When an exception happens, the debugger’s current location is somewhat special. It’s not on any particular statement, rather it shows the last statement executed before an exception was thrown. In this state, it’s possible to sort of “Go back in time” to a method (aka Frame) in the current call stack before the exception was thrown. This is done from the context menu of the Call Stack window:
After clicking Unwind To This Frame, the exception will disappear and it would seem you are debugging the last statement up to the exception.
This feature is available only when Just My Code is Enabled. You’ll be able to unwind to more frames for unhandled exceptions.
This is useful in several cases:
- For whatever reason, you might want to repeat the scenario. For that, you can unwind to frame and hit Continue (F5). The exception will usually be thrown again.
- You can use Visual Studio’s Edit and Continue feature to edit some code and continue execution. This can save you the trouble of stop debugging, making a change, and running again. You can even Unwind to Frame, then move the debugger’s location (Set next statement (Ctrl+Shift+F10)) to a previous location in code. Then do some editing and see if it solves the problem.
IntelliTrace (Visual Studio Enterprise)
If you’re lucky enough to have a VS Enterprise license, then you can use the all-powerful IntelliTrace.
IntelliTrace allows you to record execution history. That is, you’ll be able to view and “Travel” back in time to recorded Events. What are Events? Well, exceptions, for example, are recorded events. Debugger events like breaking on breakpoints are also events.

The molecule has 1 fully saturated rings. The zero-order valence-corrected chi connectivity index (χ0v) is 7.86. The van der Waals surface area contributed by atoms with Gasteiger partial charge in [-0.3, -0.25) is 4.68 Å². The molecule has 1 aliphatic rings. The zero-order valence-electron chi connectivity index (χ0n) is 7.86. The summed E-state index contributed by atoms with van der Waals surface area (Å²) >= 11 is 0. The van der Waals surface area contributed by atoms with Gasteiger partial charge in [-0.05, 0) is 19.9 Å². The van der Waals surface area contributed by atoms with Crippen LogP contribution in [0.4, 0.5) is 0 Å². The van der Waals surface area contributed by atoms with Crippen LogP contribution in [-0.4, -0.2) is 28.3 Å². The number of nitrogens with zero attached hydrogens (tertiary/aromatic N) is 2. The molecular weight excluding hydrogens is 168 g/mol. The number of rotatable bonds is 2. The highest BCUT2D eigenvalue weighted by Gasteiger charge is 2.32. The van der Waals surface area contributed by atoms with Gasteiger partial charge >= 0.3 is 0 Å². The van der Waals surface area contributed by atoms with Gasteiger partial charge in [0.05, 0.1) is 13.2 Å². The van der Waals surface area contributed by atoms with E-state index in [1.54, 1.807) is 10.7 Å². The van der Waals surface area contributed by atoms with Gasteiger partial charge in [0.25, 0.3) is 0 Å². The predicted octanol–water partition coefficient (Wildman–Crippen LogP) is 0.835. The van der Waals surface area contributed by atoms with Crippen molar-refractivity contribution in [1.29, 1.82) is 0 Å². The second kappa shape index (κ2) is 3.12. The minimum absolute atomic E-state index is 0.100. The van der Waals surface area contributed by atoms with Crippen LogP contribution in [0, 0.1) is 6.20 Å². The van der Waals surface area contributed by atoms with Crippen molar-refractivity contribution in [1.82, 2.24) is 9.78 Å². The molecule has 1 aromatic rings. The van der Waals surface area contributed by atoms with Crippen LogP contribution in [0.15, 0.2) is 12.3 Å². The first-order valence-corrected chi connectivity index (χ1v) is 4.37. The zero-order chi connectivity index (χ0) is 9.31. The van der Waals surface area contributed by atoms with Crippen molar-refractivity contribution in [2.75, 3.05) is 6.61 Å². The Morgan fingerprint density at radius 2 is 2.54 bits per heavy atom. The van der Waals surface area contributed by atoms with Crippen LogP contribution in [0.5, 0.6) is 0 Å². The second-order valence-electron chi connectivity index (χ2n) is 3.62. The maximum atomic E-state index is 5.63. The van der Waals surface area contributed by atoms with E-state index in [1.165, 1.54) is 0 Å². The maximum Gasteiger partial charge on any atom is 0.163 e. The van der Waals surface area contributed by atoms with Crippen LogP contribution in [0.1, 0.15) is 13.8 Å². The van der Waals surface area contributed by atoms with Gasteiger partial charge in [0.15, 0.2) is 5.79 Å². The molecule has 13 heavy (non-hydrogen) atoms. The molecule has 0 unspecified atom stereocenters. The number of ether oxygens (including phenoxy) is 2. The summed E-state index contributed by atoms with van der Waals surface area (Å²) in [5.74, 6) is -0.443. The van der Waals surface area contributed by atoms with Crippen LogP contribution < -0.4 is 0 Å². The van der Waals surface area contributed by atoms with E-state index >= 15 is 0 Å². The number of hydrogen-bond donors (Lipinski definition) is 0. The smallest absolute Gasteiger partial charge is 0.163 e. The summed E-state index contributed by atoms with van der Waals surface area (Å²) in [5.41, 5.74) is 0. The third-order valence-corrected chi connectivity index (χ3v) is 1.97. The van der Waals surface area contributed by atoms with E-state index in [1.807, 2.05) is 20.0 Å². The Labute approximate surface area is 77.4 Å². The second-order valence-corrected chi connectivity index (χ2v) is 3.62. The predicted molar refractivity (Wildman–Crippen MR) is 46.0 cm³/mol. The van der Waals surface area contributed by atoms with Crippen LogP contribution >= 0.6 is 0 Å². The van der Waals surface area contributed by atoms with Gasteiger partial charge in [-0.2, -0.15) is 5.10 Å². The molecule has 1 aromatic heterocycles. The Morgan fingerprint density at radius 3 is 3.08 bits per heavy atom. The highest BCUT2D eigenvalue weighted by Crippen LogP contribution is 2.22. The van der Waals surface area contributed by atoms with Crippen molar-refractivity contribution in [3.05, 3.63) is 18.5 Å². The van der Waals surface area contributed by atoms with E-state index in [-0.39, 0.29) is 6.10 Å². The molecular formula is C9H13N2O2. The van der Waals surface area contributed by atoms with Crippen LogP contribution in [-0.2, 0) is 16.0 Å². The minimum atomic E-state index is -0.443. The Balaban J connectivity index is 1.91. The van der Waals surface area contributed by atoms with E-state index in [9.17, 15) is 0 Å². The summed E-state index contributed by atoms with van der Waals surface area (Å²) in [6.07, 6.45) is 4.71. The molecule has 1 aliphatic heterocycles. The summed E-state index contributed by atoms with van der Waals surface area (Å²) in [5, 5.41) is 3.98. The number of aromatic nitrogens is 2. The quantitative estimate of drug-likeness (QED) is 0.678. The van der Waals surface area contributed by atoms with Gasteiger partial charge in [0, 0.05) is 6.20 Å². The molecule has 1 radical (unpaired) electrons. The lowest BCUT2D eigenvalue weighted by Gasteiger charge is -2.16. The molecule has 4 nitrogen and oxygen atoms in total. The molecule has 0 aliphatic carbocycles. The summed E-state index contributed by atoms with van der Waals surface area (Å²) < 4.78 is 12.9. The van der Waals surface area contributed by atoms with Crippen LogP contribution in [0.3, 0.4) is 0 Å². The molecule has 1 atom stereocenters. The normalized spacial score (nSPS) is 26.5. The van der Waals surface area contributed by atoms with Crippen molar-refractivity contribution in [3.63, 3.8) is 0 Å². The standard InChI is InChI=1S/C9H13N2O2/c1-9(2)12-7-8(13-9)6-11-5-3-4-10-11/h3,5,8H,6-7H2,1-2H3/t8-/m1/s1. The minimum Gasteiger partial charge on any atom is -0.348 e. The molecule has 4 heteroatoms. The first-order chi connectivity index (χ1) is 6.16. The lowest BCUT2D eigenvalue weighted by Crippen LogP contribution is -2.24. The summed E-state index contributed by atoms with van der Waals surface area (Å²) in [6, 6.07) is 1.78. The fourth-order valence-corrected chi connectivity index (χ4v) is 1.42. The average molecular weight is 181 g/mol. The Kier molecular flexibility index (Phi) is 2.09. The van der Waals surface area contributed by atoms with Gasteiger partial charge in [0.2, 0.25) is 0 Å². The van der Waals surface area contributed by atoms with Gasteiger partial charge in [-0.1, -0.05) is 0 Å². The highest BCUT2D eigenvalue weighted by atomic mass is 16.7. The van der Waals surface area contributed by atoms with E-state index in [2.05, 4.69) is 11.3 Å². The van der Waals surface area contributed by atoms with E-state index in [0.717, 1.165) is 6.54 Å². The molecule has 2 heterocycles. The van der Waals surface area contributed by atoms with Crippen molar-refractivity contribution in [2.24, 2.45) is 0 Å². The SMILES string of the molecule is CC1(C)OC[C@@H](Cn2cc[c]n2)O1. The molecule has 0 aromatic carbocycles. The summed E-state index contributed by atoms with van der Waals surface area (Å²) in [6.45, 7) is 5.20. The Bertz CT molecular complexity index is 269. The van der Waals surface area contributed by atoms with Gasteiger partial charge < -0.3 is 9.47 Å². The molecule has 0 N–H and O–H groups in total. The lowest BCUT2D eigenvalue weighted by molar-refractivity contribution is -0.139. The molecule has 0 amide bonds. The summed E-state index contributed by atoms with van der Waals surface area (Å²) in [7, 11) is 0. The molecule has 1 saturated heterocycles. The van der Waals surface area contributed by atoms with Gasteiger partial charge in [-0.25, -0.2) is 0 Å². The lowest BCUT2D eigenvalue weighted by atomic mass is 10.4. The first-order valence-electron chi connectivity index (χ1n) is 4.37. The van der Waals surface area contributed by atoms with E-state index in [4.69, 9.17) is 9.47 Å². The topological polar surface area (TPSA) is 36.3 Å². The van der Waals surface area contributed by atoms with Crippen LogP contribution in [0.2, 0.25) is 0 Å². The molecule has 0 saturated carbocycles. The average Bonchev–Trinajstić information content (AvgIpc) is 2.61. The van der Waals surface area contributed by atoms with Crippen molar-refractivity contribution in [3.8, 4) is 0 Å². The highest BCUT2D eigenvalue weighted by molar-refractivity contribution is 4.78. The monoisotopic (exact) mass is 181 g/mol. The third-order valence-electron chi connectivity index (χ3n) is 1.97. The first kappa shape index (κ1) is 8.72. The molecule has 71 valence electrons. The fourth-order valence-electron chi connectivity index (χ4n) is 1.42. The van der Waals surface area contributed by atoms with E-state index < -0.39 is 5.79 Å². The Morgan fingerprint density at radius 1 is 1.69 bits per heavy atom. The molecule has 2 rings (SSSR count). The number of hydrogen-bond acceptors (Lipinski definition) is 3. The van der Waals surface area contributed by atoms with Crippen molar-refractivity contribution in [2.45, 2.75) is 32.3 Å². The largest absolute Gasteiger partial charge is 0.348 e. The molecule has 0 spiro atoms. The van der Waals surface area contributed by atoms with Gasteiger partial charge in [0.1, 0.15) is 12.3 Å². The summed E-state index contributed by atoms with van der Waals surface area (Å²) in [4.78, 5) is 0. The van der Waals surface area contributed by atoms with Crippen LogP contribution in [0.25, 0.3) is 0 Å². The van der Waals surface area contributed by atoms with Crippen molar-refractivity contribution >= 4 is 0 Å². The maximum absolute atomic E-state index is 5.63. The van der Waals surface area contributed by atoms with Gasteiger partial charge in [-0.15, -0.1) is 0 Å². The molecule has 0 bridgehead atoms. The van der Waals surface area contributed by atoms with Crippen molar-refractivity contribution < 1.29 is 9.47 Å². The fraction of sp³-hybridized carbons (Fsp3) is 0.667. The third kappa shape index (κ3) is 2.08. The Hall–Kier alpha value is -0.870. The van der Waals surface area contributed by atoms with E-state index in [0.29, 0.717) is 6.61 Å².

Here’s how the Diagnostics tool window looks like when I stopped on a breakpoint after an exception was thrown:
Now you can actually click on the exception event to enter a special Historical debug mode. Here’s how it looks like:
You can now debug as if Visual Studio stopped when that exception was thrown. You can see the call stack and depending on configuration, you can even see the local variables.
There are 2 main modes to configure IntelliTrace, available from Debug | Options | IntelliTrace (you’ll see this only in Enterprise version):
The first mode will record events, but not the call information. So when in this mode, you won’t see local variables like the
itemIndex parameter in the picture. The second mode will record call information as well but has more impact on performance.
Want to become an expert problem solver? Check out a chapter from my book Practical Debugging for .NET Developers